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  • May 28, 2019 at 8:42 am
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    Its pretty logical. Regardless of what you wear, the experience will always be affected by your weight and the way you walk. Some people are light footed, like a cat. Some people walk like they have concrete blocks on their feet. Either way, the wider the shoe, the more weight that can be distributed across the surface. I think the modern shoes are more for smaller people with less weight. Small women and children particularly. But that is off course affected by the way they walk. Most people would need the bigger ones unless they want to be marching when they walk. I personally like to feel like I am walking on a beach at least. And the traditional ones make that easy.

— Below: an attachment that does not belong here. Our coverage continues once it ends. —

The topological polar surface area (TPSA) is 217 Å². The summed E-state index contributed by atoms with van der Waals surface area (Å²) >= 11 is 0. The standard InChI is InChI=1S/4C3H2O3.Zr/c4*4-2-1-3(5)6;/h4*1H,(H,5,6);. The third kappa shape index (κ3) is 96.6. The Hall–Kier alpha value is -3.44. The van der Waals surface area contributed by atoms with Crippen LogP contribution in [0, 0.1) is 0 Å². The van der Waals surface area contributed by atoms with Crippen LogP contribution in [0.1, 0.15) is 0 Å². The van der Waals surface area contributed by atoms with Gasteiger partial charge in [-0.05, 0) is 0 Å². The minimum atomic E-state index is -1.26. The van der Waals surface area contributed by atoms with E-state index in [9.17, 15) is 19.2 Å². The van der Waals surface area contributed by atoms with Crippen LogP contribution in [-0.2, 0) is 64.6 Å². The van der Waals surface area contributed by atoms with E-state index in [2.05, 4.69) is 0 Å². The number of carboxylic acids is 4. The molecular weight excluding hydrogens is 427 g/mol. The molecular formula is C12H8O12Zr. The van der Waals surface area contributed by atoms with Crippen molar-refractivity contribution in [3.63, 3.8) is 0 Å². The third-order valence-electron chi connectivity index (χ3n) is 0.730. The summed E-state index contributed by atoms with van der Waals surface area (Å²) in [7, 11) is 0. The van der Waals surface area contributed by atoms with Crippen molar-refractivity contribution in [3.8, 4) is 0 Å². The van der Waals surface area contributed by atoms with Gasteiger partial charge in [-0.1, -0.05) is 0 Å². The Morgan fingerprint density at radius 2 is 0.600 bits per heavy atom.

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  • May 28, 2019 at 8:42 am
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    They both are just as good, it all just depends on what terrain you're going to be hiking on.